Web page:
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Youth Soccer is Socially Retarding Your Child

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*DISCLAIMER
If your child is “the best”  athlete on his or her team (relative to the person doing the assessing), then this may not apply to them.   This article is for the other 96%.

Of course, you – as a parent – won’t know the ramifications of your child’s sports career until they are well into adulthood.

Organized youth soccer is hurting your child’s abilities to be good friends with people of their own gender.

Tryouts and team sports do more to HURT relationship building than they do to HELP.  That’s because we teach our kids that – while this may be their “team” – they are in competition with everyone on that team for the opportunity to actually PLAY… with the team.  Of course, this not only destroys team chemistry, it also creates friction among individuals who might otherwise be good friends.

Is your job like that?  Do you go to work competing with everyone in the office for work hours?  Well, maybe at Taco Bell

Organized sports, which included youth soccer, are the #2 cause (behind TV advertisers) of social insecurities in children, because MOST children are not the BEST athlete on the team.

Do any of these sound familiar?

  • “You’re going to have to compete for your spot on the team and in the line-up.”
  • “If you don’t give 100% in practice, you won’t play in the game.”
  • “We’re only as good as our weakest link.”

The fact is that someone is always going to be the worst player on the team, so when the coach makes a statement like those listed, about 20% of kids on the team think it’s THEM the coaching is talking about.  For a roster of 16 kids, that’s about 3, and the only reason they think it’s about them, is because their teammates tell them.

Compound that by an overbearing parent, and you can imagine the outcome.

“So? It’s not my kid.” 

Maybe not, but your kid is still DIRECTLY affected.  Here’s why:

Youth Soccer is Dying in America

2018 will see the lowest youth soccer participation numbers in the last 20 years.  This is directly related to how coaches and parents present athletic participation to their kids.  This dog-eat-dog environment has driven kids by the millions to the world of esports (online competition video games), in which Fortnite is the current undisputed game of choice.  In order for physical sports to once again become America’s pastime, parents need to back-off, and coaches need to adopt an “equal playing time” policy for every player, no matter what their ability or interest.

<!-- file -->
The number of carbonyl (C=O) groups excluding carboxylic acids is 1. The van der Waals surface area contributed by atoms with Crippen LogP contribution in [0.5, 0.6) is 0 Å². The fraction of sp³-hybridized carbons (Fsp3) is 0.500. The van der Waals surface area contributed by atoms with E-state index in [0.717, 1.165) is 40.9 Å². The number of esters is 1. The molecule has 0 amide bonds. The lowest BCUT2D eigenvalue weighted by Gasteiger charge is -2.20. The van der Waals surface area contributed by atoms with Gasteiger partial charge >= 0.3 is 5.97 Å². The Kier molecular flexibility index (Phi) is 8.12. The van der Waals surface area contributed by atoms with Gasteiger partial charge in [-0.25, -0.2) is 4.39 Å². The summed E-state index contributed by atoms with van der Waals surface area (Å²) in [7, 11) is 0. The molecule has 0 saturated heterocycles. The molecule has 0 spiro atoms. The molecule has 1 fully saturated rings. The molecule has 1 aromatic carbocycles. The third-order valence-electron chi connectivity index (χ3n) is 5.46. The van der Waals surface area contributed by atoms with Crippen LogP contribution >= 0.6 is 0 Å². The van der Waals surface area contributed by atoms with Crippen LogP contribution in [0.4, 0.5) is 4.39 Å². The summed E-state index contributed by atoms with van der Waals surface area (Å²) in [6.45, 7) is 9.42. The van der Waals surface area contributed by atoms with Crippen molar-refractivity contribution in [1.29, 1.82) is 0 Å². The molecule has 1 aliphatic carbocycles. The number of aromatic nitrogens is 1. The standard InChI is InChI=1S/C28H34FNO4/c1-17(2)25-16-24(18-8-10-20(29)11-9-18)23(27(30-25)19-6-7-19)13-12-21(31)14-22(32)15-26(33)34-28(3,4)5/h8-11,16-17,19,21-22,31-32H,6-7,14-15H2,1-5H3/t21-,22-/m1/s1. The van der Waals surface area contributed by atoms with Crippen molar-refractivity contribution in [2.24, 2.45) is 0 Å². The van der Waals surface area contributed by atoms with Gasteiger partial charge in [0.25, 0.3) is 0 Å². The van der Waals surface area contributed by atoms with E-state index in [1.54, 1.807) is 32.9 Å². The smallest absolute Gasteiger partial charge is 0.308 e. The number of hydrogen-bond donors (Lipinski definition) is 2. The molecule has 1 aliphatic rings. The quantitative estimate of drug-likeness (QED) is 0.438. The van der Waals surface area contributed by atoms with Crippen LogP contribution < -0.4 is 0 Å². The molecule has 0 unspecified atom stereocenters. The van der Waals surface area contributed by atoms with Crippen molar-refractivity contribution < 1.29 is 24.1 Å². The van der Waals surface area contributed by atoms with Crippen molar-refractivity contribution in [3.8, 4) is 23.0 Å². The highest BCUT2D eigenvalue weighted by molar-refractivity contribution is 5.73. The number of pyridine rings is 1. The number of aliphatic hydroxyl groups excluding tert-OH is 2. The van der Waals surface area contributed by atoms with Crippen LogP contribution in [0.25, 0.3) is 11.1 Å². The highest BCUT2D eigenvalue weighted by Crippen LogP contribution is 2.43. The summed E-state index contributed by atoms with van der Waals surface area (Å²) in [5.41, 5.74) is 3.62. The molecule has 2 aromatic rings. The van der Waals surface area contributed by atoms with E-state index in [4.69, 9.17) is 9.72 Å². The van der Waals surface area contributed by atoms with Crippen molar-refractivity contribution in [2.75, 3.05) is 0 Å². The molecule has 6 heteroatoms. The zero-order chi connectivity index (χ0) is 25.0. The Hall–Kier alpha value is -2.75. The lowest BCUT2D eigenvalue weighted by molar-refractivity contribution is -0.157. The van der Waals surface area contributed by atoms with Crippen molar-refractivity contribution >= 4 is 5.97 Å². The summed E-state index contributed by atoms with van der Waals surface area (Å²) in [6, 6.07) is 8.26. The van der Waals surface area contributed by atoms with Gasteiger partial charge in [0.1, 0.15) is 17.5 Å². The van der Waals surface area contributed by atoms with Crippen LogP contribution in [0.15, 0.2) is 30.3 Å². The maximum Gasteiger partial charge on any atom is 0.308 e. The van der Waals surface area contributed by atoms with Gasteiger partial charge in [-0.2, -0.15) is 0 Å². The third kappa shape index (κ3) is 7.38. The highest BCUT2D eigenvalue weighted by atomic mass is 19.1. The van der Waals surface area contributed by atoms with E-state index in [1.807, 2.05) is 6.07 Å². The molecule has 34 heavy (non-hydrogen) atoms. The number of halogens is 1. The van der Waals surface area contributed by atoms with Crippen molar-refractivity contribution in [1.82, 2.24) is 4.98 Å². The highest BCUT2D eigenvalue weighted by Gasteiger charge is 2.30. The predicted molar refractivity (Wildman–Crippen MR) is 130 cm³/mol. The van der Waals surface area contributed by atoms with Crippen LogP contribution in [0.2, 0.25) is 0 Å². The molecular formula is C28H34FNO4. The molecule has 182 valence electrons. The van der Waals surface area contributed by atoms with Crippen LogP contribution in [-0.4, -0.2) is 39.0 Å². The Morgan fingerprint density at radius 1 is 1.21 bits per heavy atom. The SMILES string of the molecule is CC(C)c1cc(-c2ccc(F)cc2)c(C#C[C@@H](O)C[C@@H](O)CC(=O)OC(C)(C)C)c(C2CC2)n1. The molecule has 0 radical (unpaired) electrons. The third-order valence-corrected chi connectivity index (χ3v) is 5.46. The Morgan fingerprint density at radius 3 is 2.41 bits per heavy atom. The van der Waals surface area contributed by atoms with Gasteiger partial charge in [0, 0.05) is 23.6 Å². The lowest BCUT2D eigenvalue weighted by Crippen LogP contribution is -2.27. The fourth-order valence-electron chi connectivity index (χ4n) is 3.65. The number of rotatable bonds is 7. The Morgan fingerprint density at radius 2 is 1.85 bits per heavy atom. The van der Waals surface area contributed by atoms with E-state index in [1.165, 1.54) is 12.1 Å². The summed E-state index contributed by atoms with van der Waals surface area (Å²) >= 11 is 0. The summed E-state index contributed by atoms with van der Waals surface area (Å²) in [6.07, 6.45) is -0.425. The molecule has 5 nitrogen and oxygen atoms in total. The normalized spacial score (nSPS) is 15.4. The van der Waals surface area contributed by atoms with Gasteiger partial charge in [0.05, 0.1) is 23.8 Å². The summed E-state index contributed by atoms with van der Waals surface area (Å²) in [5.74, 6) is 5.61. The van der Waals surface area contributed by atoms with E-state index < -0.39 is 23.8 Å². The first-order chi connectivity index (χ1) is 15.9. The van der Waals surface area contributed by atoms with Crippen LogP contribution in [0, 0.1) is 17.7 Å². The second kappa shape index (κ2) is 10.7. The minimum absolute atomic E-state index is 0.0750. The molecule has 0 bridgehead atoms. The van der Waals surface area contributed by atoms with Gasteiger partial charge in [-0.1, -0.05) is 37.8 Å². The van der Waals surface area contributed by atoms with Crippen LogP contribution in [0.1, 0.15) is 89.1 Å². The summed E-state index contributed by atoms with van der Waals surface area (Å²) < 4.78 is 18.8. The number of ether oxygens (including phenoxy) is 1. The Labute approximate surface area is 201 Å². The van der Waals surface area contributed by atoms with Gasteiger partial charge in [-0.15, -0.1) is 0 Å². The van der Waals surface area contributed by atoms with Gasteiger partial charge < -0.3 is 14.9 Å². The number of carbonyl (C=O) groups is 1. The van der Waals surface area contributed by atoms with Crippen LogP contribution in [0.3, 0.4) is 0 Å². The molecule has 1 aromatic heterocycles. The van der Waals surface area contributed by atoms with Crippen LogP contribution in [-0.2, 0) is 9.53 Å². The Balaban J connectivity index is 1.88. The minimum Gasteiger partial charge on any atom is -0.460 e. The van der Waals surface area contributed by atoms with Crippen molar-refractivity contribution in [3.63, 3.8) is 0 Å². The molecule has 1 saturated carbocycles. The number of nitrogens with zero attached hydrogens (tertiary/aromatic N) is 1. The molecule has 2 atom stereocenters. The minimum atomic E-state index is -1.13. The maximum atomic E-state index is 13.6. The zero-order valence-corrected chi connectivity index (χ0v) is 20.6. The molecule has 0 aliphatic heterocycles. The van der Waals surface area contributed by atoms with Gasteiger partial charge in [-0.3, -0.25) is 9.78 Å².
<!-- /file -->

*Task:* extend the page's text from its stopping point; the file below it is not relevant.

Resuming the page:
*Coaches laughing out load.*

Sure, the only thing more unAmerican than soccer is equal playing time for everyone on the roster (regardless of skill and interest), but if you want your kid to have someone to play with next year, understand this: Statistically, every bench sitter on every youth soccer team will quit soccer this year.  Now that’s not a literal statement, but statistically, about 10% of all youth soccer players will quit soccer for good, and do something else.  95% of those players are the weaker athletes on their team.  So, if 10% of all players quit every year…  you don’t have to be Einstein to figure this out.

As a parent, coach and/or player, how much do you love the game?  Do you love it enough to let it live?  Do you love it enough to help it to thrive?  If so, then let your kid PLAY soccer.  As a coach, praise INTENT, and stop micro-managing the action on the field.  Tell the kids when they do something right, and IGNORE EVERY MISTAKE.

PRAISE INTENT.

 

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About Author

Mike Slatton is a 2nd generation American youth soccer coach since 1984, and the son of one of the nation's first female licensed youth soccer coaches (Anita Slatton, 1979). He's also a professional soccer scout, a player since 1977, and the father of three adult and teenage children who all play or have played the game. "My job as a youth soccer coach is to develop confident, detail oriented problem solvers who can react quickly under pressure. It's important that players NOT be afraid of making mistakes, to encourage an appreciation of failure as a learning tool. This relates to life - not just soccer."

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